Historically, Western societies’ methods of parenting have managed to influence the child-rearing habits of other parts of the world, in particular, Asia, but the tide is shifting as more parents in America and Europe begin to adopt the “Tiger Mom” structure.
So says University of Pennsylvania Graduate School of Education Professor of Applied Psychology Dr Xinyin Chen who analyzed the parenting styles in the West which encourages individualism to the parenting styles in the East which emphasizes collectivism.
“In most Western societies, such as Europe and the US, individualism, independence and self-orientation are viewed as important,” Chen writes in an article published today in Child and Family Blog. “Parents encourage their children to develop skills that support these values, such as assertiveness, self-confidence, self-expression and autonomy. They want their children to develop a positive sense of self and personal worth.”
In the piece titled, “East and West May be Reshaping Each Other’s Parenting,” Chen compared more westernized parenting styles to those of Eastern world nations.
“In more collectivist cultures, such China and Korea, parents are expected to assume greater responsibilities in child development,” Chen wrote. “To fulfill that expectation, they tend to be highly involved in child rearing and child education, sometimes using ‘high power’ strategies.”
Where American parents may engage children more, Asian and Eastern parents do not as much.
“They may order their children to do certain things, providing little explanation or reasoning. They want their children to obey them, so they emphasize compliance and obedience.” Chen states. “In a ‘high power’ approach, if children don’t listen, parents may use force or punishment. This approach reflects the parents’ goals: to develop children who listen and who learn qualities such as cooperation, compliance and self-control, which could be useful for adapting to the society.”
But each model has its own benefits, he argues.
“The US emphasizes individuality and self-confidence, which have been seen as cornerstones of economic success,” writes Chen. “But the message from Japan, China and Korea is that their traditional values—self-control, modesty and compliance—might lead to greater achievement.”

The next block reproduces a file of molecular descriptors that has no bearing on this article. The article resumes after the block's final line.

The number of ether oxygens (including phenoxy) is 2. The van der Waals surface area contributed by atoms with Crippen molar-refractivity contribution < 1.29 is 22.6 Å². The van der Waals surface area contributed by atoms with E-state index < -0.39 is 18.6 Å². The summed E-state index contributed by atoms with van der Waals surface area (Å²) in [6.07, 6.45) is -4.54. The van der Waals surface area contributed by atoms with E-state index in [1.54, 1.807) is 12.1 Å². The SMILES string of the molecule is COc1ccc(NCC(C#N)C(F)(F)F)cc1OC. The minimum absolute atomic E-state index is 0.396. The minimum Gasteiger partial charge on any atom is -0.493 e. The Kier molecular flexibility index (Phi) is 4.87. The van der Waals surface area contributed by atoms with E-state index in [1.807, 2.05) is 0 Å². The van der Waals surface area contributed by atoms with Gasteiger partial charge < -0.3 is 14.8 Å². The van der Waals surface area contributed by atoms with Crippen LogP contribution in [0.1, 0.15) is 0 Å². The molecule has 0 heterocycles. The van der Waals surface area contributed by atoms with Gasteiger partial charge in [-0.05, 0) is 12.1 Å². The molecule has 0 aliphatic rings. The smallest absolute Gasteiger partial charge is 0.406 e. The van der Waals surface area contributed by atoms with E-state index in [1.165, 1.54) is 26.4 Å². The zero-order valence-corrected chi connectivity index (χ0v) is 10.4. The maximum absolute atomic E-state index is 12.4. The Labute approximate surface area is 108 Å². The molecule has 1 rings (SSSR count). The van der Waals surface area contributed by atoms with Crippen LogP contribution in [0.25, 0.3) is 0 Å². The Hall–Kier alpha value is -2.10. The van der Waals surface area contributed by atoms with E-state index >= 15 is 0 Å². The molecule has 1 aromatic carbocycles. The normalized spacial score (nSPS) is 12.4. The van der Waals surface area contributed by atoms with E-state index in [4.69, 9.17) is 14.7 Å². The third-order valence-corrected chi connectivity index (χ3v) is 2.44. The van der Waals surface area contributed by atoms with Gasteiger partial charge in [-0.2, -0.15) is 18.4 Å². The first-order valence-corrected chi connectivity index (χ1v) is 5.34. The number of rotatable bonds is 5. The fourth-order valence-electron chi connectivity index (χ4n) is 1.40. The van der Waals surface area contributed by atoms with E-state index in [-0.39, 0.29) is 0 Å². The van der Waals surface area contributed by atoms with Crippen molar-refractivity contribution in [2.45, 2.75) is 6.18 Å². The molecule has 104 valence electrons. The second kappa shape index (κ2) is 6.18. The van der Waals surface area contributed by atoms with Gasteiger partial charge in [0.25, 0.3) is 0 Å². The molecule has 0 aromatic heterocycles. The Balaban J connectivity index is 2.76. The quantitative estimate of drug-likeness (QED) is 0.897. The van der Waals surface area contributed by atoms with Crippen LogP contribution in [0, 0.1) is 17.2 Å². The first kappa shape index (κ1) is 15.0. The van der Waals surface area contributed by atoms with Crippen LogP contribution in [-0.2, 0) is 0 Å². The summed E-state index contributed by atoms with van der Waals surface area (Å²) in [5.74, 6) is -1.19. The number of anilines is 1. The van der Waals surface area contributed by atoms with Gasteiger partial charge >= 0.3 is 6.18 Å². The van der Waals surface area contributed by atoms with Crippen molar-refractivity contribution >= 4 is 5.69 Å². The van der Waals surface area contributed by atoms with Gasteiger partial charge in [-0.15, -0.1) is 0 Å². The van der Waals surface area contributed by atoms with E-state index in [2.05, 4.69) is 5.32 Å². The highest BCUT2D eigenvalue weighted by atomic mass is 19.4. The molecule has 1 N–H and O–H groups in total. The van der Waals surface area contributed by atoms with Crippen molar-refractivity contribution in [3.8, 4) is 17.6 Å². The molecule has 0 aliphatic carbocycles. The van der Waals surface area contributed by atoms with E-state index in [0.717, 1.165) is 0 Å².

He credits globalization and industrialization for the infusion of Westernization of Asian, African and South American cultures with these societies growing “more individualistic, and parents are adapting their child-rearing styles and values.”
And as parents rely less on their children to care for them in their older years, Chen notices that “parents say they are raising children more for enjoyment. They want their children to develop independent skills and positive self-esteem.”
Likewise, teens in China are reporting that “over the past 15 years, parents have become less authoritarian and less power-assertive, as well as more sensitive to their feelings and needs, encouraging them to exercise greater independence and autonomy.”
But in the same vein, in the West, attention to “Tiger Moms” and because of immigration, and the growing multiculturalism of the West, parents in America and Europe are getting exposed to the child rearing habits of people from Asian, Africa and South America. Peer group interactions contribute to a melting pot of values where children learn from peers with different cultural values, and parents, too, “also have increasing opportunities to learn about new values through their interactions with families of different backgrounds,” Chen notes.
“In the West, concerns about the importance of education have made parents ready for fresh thinking” he adds. “They’re open to the idea that pushing their children hard to achieve academically may have something more to offer than laissez-faire Western approaches that have failed some children.”